A thriving set of businnesses have been set up around it, double humped camel rides(local camels have two humps and are very hairy), hold the golden eagle or a vulture(not popular) ride a pony or drink a local hooch. I fif not give to the local industries.

very soon after  leaving UB we were in rolling countryside, complete with herders , sheep, horses, cattle and goats plus gers. All very National Geographic. Countryside is quite green as good rain in early June. 

All Mongolians are entitled to a .75 ha piece of land , so you see odd fences off bits, some with gers on, some with nothing, some with dead trucks and some with little brick houses. Better off people in the countryside or in the towns build log houses. 

The chopping up of land has the potential  to muck up the nomadic herders lives and livelihood.

40% of Mongolians are herders , was 60% so declining.  Nowadays Farm bikes are used as much as horses . The horses are beautiful, not large but not ponies either.

Finally arrived at Terelj National Parkr. A lovely valley with a river , big rock formations and lots of larch and poplar trees. Obviously been no planning or oversight as to where the ger camps can be set up, so lovely pristine landscape is being desecrated by ugly blots of the ger camps. Most have about twenty-thirty gers and a dining room of varying architectural quality. Gers are lined with felted wool but covered with white canvas so hard to disguise.

My ger was identical to its neighbour , you tend to walk round and round inside!! My planning re toilet worked- thank you Lorraine and Jill.

Food was good, very similar food everywhere to

home- no boiled mutton yet! 

Next morning two hours back to UB , a visit to a buddhist monastery, in central UB. There are a lot of buddhists in Mongolia but from 1923 on till 1952 they wete persecuted by the Chinese then the Russians. Thousands of monasteries were destroyed.

Next stop the last Kings palace complex. A series of lovely traditional style one level Chinese influenced temples and alongside that, a present from Czar Nicholas, a white two storey palace/house really. Quite incongruous, contained various collections including a lot of taxidermy. Our kiwi eyes spied a kakapo and a takahe!!!! This was all built and collected early twentieth century. King was deposed 1923. Some sublime silk embroidery.

Back to the hotel, room not as good as first round plus aircon not working, suspect it will not be during my three night stay.

Cultural display  followed by another good dinner. The cultural display/concert was excellent, throat singers , cossack style dancing, ballet, etc etc even two very bendy gymnasts concluded with the Mongolian State Orchestra.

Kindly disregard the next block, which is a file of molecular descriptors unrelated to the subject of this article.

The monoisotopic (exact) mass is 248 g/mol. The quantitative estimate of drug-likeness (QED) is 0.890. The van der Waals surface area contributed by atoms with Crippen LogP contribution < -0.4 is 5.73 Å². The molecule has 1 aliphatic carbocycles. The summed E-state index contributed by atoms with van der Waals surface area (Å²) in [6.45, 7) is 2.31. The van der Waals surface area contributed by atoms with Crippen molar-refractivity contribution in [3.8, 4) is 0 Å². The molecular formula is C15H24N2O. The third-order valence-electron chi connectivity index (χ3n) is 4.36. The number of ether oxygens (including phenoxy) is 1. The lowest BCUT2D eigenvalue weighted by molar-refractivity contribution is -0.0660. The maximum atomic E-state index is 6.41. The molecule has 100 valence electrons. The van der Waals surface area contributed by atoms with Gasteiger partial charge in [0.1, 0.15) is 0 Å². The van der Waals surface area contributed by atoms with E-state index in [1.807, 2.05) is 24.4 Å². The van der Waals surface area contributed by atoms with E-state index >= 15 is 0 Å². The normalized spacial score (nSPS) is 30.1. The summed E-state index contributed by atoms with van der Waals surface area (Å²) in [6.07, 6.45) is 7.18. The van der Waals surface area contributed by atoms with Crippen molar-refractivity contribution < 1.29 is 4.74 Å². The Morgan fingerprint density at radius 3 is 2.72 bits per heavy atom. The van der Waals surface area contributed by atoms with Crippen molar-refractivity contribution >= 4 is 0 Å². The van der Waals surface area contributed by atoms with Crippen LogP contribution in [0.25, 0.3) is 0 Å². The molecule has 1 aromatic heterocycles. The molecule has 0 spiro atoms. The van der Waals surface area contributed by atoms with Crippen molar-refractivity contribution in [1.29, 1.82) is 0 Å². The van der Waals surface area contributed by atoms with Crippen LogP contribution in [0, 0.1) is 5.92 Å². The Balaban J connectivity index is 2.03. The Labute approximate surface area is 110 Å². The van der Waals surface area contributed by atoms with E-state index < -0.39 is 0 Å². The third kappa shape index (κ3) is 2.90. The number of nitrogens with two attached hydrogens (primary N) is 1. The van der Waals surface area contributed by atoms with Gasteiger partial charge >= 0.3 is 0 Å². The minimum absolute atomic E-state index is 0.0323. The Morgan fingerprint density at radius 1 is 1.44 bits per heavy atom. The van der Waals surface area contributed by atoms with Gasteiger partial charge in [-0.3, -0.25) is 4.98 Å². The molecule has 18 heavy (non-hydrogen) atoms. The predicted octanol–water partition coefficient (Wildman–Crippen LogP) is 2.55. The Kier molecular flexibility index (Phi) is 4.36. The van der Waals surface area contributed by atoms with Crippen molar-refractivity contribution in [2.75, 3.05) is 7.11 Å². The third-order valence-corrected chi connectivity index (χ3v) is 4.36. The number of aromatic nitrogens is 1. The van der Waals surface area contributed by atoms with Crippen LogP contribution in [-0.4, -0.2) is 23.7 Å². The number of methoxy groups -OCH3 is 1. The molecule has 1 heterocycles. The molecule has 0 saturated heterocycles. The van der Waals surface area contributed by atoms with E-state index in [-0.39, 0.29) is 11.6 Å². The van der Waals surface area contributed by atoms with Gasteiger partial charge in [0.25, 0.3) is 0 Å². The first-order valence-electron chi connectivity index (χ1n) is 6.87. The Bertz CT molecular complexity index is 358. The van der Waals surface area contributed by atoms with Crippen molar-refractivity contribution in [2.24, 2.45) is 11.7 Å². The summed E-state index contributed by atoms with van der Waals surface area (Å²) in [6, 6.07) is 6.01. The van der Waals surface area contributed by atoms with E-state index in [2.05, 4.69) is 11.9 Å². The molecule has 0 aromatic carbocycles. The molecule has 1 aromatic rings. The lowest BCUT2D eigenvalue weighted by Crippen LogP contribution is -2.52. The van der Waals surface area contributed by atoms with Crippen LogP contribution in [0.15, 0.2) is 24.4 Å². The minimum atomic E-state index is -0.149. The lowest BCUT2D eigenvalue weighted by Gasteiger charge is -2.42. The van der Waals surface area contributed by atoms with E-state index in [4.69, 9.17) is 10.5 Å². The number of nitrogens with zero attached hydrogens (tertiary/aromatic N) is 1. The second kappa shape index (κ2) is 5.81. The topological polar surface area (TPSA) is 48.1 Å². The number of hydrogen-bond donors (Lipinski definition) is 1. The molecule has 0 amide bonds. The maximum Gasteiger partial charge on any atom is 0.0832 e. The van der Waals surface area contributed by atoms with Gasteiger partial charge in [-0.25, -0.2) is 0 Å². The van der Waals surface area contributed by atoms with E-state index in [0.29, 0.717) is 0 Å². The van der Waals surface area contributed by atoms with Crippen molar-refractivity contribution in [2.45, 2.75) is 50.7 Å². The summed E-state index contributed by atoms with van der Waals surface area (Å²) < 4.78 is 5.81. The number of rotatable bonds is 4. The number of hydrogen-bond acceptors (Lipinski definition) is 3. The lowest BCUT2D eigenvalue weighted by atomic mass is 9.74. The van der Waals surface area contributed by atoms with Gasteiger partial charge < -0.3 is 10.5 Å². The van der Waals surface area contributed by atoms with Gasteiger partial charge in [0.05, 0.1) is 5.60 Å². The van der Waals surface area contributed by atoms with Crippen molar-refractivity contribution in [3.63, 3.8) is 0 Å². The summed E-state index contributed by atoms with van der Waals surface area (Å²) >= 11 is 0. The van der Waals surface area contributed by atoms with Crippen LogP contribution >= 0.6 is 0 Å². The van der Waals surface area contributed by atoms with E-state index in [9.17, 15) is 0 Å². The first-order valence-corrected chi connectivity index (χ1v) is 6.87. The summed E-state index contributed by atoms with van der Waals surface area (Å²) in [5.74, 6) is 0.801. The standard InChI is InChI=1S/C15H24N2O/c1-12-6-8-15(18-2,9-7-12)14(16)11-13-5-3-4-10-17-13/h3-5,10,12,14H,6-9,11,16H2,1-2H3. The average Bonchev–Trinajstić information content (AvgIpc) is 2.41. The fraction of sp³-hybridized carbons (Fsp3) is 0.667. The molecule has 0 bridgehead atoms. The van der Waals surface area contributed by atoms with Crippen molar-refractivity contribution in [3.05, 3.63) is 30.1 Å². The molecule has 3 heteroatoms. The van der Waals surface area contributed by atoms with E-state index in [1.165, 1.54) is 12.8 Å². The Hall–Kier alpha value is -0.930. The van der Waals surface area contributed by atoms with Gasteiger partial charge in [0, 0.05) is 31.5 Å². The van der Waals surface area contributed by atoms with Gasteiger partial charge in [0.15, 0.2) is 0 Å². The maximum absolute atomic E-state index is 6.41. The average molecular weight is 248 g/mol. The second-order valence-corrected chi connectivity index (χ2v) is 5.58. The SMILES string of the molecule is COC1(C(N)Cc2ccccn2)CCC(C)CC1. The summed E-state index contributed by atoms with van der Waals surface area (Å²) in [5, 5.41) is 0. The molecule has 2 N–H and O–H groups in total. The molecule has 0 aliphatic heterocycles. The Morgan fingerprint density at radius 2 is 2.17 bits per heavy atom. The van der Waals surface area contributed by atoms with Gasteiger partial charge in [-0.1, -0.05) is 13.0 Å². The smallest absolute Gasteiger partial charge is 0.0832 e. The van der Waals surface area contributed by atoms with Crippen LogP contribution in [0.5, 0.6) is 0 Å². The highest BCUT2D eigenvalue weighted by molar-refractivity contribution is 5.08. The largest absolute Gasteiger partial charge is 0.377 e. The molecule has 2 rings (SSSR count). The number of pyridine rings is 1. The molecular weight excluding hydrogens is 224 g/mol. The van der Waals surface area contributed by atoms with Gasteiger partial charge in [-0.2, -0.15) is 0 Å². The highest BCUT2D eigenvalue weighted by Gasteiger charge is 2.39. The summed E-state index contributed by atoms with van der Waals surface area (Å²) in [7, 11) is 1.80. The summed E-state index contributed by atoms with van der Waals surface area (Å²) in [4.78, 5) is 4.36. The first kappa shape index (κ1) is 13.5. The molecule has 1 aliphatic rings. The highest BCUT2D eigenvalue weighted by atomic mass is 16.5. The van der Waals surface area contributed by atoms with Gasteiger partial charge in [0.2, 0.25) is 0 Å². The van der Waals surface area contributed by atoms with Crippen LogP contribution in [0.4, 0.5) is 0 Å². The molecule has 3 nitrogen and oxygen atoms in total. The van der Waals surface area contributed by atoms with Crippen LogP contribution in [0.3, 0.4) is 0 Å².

So far so good, only two in the group who I would cheerfully hire a hit man for.




Ulan Bataar

Is deeply involved with Sth Korea so no McDonalds!!!

Hotel is fine but supposedly five star- future accommodation has me worried!

Absented myself from the group welcome dinner and had room service and two healthy slugs if my duty free vodka, slept well!

UB is a mad mix of architecture, Russian/Chinese communist style, blocks of flats , yurts and tower blocks with Deloittes signage on!!

One night here than out to a ger camp(beam me up Scotty) then back here for three nights- who planned this, definitely not me. 

Visiting a National Park today. Plus a nomadic family- gosh I bet they are thrilled!! I always feel uneasy about those sorts of visits. 

Group has factioned, the blobdes in white trou, the scruffy men , the two couples , and the strays, I am in the latter. 

12 c going up to 26.

Hong Kong

Is out there somewhere but apart from a few jagged

typically Asian hills could be anywhere. Flight was fine, managed a good few hours sleep and innards behaved  because I ate minimally- sigh all the luvvy booze and food. Arrived at 7.30  and it has taken till 11.15 to get thru to the gate for Ulan  Bataar.

Seat 40 D I think that is in the cargo hold. Had a bit of a biffo getting thru the luggage check. Same drug bag has been with me for years and for years a nail file has been lurking at the bottom of it, determined little  man almost ransacked my bag like a terrier , but he found it. Bugger wish I had it now as nails are snagging. 

Quite  warm .

The group, well all I can say is it looks like a garden club group crossed with a tramping club with a few token males thrown in.